To check the availability of your desired corporate name, you can search the Alaska Secretary of State‘s business name database and Business Name Search in Alaska. If the name is available, you may choose to reserve it for a specific period of 120 days by filing a name reservation application and paying the online name reservation fee of $25 and mail name reservation fee of $25. If your corporation plans to operate under a name other than its legal name, you may also need to register a fictitious or “doing business as” (DBA) name.

The DBA filing can be done by two methods, online and by mail, which costs around $25. In addition, the DBA’s validity in Alaska is five years, which you can file in Alaska Secretary of State.

You can check out How to File a DBA in Alaska for clearer understanding.

Step 2: Hire a Registered Agent

Hiring a Registered Agent is essential in starting a corporation. Registered Agent is a person or company responsible for receiving important legal documents, tax notices, and other correspondence on behalf of your corporation. They ensure that your corporation remains compliant with state regulations and requirements. There are Alaska Registered Agent Services to check in forming Alaska Corporation. We reviewed some of the best-registered agent services and provided features as an add-on with their packages.

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Step 3: Appointing Directors

Corporations in Alaska are required to have at least Three directors, though some states may require more. Directors are responsible for overseeing the corporation’s management and making major decisions on behalf of the company. In Alaska, directors must be at least 18 years old and do not need to be state residents.

When appointing directors, it is essential to consider individuals who are knowledgeable, trustworthy, and capable of making sound business decisions. Maintaining a record of appointed directors, including their names, addresses, and terms of service, is also a good idea.

Step 4: Preparing and Filing Articles of Incorporation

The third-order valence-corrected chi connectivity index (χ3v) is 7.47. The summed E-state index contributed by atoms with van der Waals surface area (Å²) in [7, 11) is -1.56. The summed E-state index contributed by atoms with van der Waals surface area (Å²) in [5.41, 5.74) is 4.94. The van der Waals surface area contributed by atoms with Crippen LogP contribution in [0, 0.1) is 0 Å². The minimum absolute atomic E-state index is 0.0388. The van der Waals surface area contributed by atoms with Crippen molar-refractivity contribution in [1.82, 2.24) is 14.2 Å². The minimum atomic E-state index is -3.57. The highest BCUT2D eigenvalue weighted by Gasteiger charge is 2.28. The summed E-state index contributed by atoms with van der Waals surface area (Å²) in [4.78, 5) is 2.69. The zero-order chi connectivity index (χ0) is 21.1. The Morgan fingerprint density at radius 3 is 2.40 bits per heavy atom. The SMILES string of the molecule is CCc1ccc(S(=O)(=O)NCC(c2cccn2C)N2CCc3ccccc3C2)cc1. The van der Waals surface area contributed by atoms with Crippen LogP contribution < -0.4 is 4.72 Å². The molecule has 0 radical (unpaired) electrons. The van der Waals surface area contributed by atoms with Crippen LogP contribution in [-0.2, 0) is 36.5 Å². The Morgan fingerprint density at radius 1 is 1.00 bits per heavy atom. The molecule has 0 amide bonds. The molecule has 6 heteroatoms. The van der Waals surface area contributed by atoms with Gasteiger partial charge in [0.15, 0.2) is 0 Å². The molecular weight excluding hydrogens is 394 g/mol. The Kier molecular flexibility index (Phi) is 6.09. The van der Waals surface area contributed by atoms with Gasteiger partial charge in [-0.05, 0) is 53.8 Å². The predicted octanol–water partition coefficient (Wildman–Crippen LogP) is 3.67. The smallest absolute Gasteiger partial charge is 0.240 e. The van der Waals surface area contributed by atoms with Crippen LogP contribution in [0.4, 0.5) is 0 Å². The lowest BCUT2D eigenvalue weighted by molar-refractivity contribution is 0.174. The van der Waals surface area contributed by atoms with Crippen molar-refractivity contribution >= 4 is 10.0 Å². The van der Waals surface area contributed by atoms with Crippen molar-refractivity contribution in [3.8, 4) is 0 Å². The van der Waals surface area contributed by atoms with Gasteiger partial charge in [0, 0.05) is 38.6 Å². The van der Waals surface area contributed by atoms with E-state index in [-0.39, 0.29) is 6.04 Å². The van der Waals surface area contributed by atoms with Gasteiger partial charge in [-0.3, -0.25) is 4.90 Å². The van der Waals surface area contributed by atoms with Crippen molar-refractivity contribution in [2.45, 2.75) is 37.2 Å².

After you appoint the initial board of directors in your Alaska corporation, the next step is to write and file a Articles of Incorporation. In writing, the Alaska Articles of Incorporation, the corporation name, principal place of business, the purpose of business, Registered Agent contact information, and the names and addresses of incorporators and initial board members, should be written.

To officially form your Alaska corporation, you must prepare and file Articles of Incorporation with the Alaska Secretary of State. The Articles of Incorporation is a legal document that outlines essential information about your corporation, such as its name, address, purpose, and details about its stock.

The specific requirements for Articles of Incorporation vary by state, but generally, the document must include the following:

  • The corporate name
  • The purpose of the corporation
  • The name and address of the registered agent
  • The names and addresses of the initial directors
  • The number of authorized shares and their par value
  • The name and address of the incorporator(s)

Once the Articles of Incorporation are complete, please submit them to the Alaska Secretary of State’s office, along with the required filing fee. Fees vary by state, but in Alaska, the Articles of Incorporation filing fee costs around $250 for filing online and by mail. It is crucial to provide accurate and complete information on this document, as errors or omissions may result in delays or rejection of your filing.

  • Online Filing: Get the online form from Secretary of State, fill it up, and submit. Don’t refresh the page during the process. It will erase everything.
  • Offline filing: Send the form to State of Alaska Corporations Section, P.O. Box 110806, Juneau, AK 99811

Step 5: Creating Corporate Bylaws

Now you are done filing Articles of Incorporation in Alaska, the next step is to draft corporate bylaws. While not always required by law, creating corporate bylaws is essential in establishing Alaska corporation. Bylaws are the internal rules and regulations that govern the corporation’s operations and management. They outline the rights and responsibilities of directors, officers, and shareholders and provide guidelines for holding meetings and making decisions.

Key provisions to include in your corporate bylaws may include:

  • The corporation’s purpose and principal place of business
  • The roles and responsibilities of directors, officers, and shareholders
  • The process for appointing and removing directors and officers
  • The procedures for holding annual and special meetings
  • The methods for amending the bylaws and Articles of Incorporation
  • The procedures for issuing stock and maintaining shareholder records